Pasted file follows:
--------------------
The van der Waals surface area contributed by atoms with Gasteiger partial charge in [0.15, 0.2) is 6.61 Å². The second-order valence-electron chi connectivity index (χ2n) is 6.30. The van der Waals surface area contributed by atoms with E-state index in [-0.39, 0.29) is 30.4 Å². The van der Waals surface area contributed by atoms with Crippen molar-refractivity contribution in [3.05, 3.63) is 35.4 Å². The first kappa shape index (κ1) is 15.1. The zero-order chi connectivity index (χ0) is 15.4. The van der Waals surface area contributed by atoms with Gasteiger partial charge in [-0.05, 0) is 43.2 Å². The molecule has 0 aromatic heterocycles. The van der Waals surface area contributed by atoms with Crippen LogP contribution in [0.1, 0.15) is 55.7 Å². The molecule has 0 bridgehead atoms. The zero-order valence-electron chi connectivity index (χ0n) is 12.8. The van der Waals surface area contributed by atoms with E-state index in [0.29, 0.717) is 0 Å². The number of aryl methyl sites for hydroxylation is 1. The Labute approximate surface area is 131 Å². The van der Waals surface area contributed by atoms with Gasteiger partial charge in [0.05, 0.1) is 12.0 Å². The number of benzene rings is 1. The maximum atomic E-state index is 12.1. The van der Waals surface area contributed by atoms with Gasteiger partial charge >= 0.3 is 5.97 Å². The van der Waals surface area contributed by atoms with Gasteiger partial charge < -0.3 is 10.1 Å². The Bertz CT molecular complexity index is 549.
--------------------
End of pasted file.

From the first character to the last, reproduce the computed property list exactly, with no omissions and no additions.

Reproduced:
The van der Waals surface area contributed by atoms with Gasteiger partial charge in [0.15, 0.2) is 6.61 Å². The second-order valence-electron chi connectivity index (χ2n) is 6.30. The van der Waals surface area contributed by atoms with E-state index in [-0.39, 0.29) is 30.4 Å². The van der Waals surface area contributed by atoms with Crippen molar-refractivity contribution in [3.05, 3.63) is 35.4 Å². The first kappa shape index (κ1) is 15.1. The zero-order chi connectivity index (χ0) is 15.4. The van der Waals surface area contributed by atoms with Gasteiger partial charge in [-0.05, 0) is 43.2 Å². The molecule has 0 aromatic heterocycles. The van der Waals surface area contributed by atoms with Crippen LogP contribution in [0.1, 0.15) is 55.7 Å². The molecule has 0 bridgehead atoms. The zero-order valence-electron chi connectivity index (χ0n) is 12.8. The van der Waals surface area contributed by atoms with E-state index in [0.29, 0.717) is 0 Å². The number of aryl methyl sites for hydroxylation is 1. The Labute approximate surface area is 131 Å². The van der Waals surface area contributed by atoms with Gasteiger partial charge in [0.05, 0.1) is 12.0 Å². The number of benzene rings is 1. The maximum atomic E-state index is 12.1. The van der Waals surface area contributed by atoms with Gasteiger partial charge >= 0.3 is 5.97 Å². The van der Waals surface area contributed by atoms with Gasteiger partial charge < -0.3 is 10.1 Å². The Bertz CT molecular complexity index is 549.